Virtues[ edit ] Godey's Lady's Book was a highly influential women's magazine which reinforced many of the values of the Cult of Domesticity. Purity — Virginity, a woman's greatest treasure, must not be lost until her marriage night, and a married woman had to remain committed only to her husband. Submission — True women were required to be as submissive and obedient "as little children" because men were regarded as women's superiors "by God's appointment". Domesticity — A woman's proper place was in the home and her role as a wife was to create a refuge for her husband and children.
While nineteenth-century Americans never explicitly defined True Womanhood, Welter argues that the phrase attributed religion or pietypurity, submissiveness, and domesticity to womanhood.
Religion was the core of True Womanhood. Welter reasoned that religion and domesticity in went in hand: Unlike participation in other societies or movements, church work would not make her less domestic or submissive. Welter recognizes the ways that Americans centralized religion as a part of womanhood and motherhood from the s to s.
Welter overstated the degree to which True Womanhood relied on domesticity and the home. Clearly and confidently these authorities proclaimed the True Woman of the nineteenth century to be the Valiant Woman of the Bible, in whom the heart of her husband rejoiced and whose price was above reproach.
Lithographs pictured women at home reading the bible to their children and husbands. But, these ideals of womanhood did not seclude women in homes in the domestic sphere. True Womanhood called women to reform their homes and then reform society.
In this sense, Welter ignores the social dimension of True Womanhood that many of her primary sources laud. Church work was not valued because it would not make women less domestic or submissive. It was valued because women recognized their role in the evangelization of the world.
But, the home was a place to start. Let her not look away from her own little family circle for the means of producing moral and social reforms, but begin at home.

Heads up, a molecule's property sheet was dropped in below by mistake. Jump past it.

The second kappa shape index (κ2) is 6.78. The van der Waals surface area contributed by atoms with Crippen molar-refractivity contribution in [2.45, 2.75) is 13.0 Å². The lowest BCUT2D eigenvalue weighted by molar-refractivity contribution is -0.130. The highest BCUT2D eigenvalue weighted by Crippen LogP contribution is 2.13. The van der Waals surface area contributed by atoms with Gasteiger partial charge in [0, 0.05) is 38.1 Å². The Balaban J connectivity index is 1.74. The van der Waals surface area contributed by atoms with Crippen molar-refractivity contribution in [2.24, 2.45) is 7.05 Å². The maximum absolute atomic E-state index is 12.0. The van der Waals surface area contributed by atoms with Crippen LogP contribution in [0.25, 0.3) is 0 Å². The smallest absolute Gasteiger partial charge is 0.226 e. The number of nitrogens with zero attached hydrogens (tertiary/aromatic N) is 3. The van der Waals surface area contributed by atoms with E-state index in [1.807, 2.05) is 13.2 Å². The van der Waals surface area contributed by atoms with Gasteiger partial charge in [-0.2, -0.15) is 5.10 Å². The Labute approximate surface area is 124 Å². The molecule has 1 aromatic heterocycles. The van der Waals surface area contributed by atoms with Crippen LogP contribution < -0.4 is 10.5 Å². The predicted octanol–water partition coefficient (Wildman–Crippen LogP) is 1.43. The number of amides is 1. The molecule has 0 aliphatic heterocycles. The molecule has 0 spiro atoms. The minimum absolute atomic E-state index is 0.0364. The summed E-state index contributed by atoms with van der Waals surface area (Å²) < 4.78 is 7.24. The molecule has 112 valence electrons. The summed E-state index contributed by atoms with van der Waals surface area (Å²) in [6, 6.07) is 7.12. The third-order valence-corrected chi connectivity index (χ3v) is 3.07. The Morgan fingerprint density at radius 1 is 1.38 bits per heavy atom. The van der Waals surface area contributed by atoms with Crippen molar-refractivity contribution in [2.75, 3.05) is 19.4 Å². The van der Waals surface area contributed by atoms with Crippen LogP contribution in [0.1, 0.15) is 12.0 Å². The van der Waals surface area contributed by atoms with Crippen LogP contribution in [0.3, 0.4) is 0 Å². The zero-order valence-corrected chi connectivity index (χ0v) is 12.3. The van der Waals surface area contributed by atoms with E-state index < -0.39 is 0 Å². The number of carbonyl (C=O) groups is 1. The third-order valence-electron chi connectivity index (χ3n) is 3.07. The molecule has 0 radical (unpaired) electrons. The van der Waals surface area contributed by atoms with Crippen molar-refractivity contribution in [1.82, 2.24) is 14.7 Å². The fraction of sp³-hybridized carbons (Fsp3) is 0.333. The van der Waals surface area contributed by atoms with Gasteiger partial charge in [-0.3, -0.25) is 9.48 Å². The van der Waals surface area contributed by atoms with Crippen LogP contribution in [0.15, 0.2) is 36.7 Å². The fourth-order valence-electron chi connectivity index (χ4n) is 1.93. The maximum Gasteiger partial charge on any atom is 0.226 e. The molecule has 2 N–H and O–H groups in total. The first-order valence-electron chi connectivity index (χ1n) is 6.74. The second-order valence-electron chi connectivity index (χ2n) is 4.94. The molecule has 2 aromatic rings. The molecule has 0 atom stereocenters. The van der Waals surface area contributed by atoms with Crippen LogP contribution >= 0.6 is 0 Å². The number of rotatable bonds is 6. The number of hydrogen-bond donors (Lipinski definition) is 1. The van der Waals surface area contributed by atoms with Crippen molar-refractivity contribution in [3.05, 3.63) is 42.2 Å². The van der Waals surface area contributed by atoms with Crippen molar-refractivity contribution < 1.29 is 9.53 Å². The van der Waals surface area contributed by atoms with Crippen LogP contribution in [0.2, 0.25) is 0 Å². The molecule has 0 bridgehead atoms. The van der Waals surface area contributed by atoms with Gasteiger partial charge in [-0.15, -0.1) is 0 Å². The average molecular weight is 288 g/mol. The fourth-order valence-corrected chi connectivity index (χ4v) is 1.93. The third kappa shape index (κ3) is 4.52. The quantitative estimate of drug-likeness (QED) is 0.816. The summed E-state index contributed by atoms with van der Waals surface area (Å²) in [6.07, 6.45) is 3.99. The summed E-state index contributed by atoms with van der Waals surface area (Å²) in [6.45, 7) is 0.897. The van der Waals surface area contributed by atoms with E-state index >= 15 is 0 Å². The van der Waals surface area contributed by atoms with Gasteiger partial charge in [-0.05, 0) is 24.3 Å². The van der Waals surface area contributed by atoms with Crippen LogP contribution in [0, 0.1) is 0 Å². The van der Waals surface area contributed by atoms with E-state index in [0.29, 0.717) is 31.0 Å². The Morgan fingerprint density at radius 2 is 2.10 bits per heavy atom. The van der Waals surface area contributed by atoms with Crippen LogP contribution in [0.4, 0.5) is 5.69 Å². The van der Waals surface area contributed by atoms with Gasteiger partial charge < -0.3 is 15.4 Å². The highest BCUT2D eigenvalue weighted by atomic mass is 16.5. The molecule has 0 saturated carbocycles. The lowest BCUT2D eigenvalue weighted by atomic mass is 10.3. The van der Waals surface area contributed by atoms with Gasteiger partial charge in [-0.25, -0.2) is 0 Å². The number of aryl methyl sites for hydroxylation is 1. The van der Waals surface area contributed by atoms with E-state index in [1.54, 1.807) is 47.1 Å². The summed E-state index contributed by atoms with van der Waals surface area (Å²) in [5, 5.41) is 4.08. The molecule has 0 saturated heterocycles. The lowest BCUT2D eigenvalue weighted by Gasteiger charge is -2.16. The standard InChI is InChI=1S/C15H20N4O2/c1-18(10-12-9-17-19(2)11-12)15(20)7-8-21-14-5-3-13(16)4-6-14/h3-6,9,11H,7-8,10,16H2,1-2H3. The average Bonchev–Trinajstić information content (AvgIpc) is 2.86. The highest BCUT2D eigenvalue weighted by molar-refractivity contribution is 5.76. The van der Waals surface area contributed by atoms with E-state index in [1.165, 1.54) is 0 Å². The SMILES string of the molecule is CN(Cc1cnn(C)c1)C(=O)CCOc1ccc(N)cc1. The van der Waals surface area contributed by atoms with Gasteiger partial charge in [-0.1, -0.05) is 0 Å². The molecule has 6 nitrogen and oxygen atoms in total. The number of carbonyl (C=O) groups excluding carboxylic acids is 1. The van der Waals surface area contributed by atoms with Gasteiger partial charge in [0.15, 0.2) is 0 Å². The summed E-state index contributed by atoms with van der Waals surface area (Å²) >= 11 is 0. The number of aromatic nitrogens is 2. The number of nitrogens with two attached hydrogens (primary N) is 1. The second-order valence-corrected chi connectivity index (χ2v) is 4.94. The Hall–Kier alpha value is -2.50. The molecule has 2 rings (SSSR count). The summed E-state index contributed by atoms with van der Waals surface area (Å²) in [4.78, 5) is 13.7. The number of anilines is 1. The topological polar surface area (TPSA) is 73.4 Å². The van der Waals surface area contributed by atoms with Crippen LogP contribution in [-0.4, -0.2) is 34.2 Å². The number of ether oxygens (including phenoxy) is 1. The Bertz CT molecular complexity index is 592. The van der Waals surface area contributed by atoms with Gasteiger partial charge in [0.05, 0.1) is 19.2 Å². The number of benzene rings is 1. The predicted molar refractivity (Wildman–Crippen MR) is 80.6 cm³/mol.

The sphere and duties of woman included all that was religious, whether that was at home or in society. But as many nineteenth-century women see Sarah J.True Womanhood emphasized new ideas of femininity, the woman's role within the home and the dynamics of work and family -piety, purity, domesticity and submissiveness.
Oct 29, · Watch video · Meanwhile, many American women were beginning to chafe against what historians have called the “Cult of True Womanhood”: that .
The Cult of Domesticity and True Womanhood The Cult of Domesticity & True Womanhood Defined: Between and the Civil War, the growth of new industries, businesses, and professions helped to create in America a new middle class. (The Middle class consisted of families whose husbands w.
Woman, in the cult of True Womanhood' presented by the women's magazines, gift annuals and religious literature of the nineteenth century, was the hostage in the home.2 In a society where values changed fre-.
In fact, “The Cult of True Womanhood” may be more significant for scholars of American Protestantism. Welter recognizes the ways that Americans centralized religion as a part of womanhood and motherhood from the s to s.
s the film suggests, the lives of nineteenth-century women were deeply shaped by the so-called “cult of true womanhood,” a collection of attitudes that associated “true” womanhood with the.